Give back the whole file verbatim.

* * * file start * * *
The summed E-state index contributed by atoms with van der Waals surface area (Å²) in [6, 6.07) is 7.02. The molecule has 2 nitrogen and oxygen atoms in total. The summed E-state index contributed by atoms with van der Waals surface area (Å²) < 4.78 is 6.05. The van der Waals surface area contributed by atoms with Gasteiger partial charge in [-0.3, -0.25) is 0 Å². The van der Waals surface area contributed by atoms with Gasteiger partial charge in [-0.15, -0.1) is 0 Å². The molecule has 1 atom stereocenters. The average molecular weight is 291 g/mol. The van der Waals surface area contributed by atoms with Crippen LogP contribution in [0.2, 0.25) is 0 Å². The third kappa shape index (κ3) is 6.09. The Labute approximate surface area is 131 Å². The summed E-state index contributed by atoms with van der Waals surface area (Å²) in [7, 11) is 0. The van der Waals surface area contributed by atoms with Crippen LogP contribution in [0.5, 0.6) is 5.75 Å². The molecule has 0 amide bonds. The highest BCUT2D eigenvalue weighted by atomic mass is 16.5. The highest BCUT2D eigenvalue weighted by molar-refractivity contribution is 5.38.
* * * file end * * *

The summed E-state index contributed by atoms with van der Waals surface area (Å²) in [6, 6.07) is 7.02. The molecule has 2 nitrogen and oxygen atoms in total. The summed E-state index contributed by atoms with van der Waals surface area (Å²) < 4.78 is 6.05. The van der Waals surface area contributed by atoms with Gasteiger partial charge in [-0.3, -0.25) is 0 Å². The van der Waals surface area contributed by atoms with Gasteiger partial charge in [-0.15, -0.1) is 0 Å². The molecule has 1 atom stereocenters. The average molecular weight is 291 g/mol. The van der Waals surface area contributed by atoms with Crippen LogP contribution in [0.2, 0.25) is 0 Å². The third kappa shape index (κ3) is 6.09. The Labute approximate surface area is 131 Å². The summed E-state index contributed by atoms with van der Waals surface area (Å²) in [7, 11) is 0. The van der Waals surface area contributed by atoms with Crippen LogP contribution in [0.5, 0.6) is 5.75 Å². The molecule has 0 amide bonds. The highest BCUT2D eigenvalue weighted by atomic mass is 16.5. The highest BCUT2D eigenvalue weighted by molar-refractivity contribution is 5.38.